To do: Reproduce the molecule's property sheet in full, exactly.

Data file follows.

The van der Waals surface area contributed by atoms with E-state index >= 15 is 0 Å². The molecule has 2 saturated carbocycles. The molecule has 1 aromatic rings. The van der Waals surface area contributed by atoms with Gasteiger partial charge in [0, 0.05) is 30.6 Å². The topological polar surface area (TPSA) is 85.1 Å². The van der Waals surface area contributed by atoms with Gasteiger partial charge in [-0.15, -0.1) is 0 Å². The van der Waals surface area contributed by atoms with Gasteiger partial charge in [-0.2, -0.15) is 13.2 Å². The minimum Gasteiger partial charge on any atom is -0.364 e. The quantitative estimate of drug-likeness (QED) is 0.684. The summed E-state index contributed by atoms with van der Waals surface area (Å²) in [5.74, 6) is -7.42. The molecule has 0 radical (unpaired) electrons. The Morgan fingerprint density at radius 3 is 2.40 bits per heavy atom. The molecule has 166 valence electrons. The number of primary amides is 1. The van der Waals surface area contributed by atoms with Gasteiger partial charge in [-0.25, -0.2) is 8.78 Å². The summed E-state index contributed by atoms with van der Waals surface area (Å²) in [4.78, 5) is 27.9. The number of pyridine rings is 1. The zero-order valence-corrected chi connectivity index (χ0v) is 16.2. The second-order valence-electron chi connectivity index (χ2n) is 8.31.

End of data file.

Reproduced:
The van der Waals surface area contributed by atoms with E-state index >= 15 is 0 Å². The molecule has 2 saturated carbocycles. The molecule has 1 aromatic rings. The van der Waals surface area contributed by atoms with Gasteiger partial charge in [0, 0.05) is 30.6 Å². The topological polar surface area (TPSA) is 85.1 Å². The van der Waals surface area contributed by atoms with Gasteiger partial charge in [-0.15, -0.1) is 0 Å². The van der Waals surface area contributed by atoms with Gasteiger partial charge in [-0.2, -0.15) is 13.2 Å². The minimum Gasteiger partial charge on any atom is -0.364 e. The quantitative estimate of drug-likeness (QED) is 0.684. The summed E-state index contributed by atoms with van der Waals surface area (Å²) in [5.74, 6) is -7.42. The molecule has 0 radical (unpaired) electrons. The Morgan fingerprint density at radius 3 is 2.40 bits per heavy atom. The molecule has 166 valence electrons. The number of primary amides is 1. The van der Waals surface area contributed by atoms with Gasteiger partial charge in [-0.25, -0.2) is 8.78 Å². The summed E-state index contributed by atoms with van der Waals surface area (Å²) in [4.78, 5) is 27.9. The number of pyridine rings is 1. The zero-order valence-corrected chi connectivity index (χ0v) is 16.2. The second-order valence-electron chi connectivity index (χ2n) is 8.31.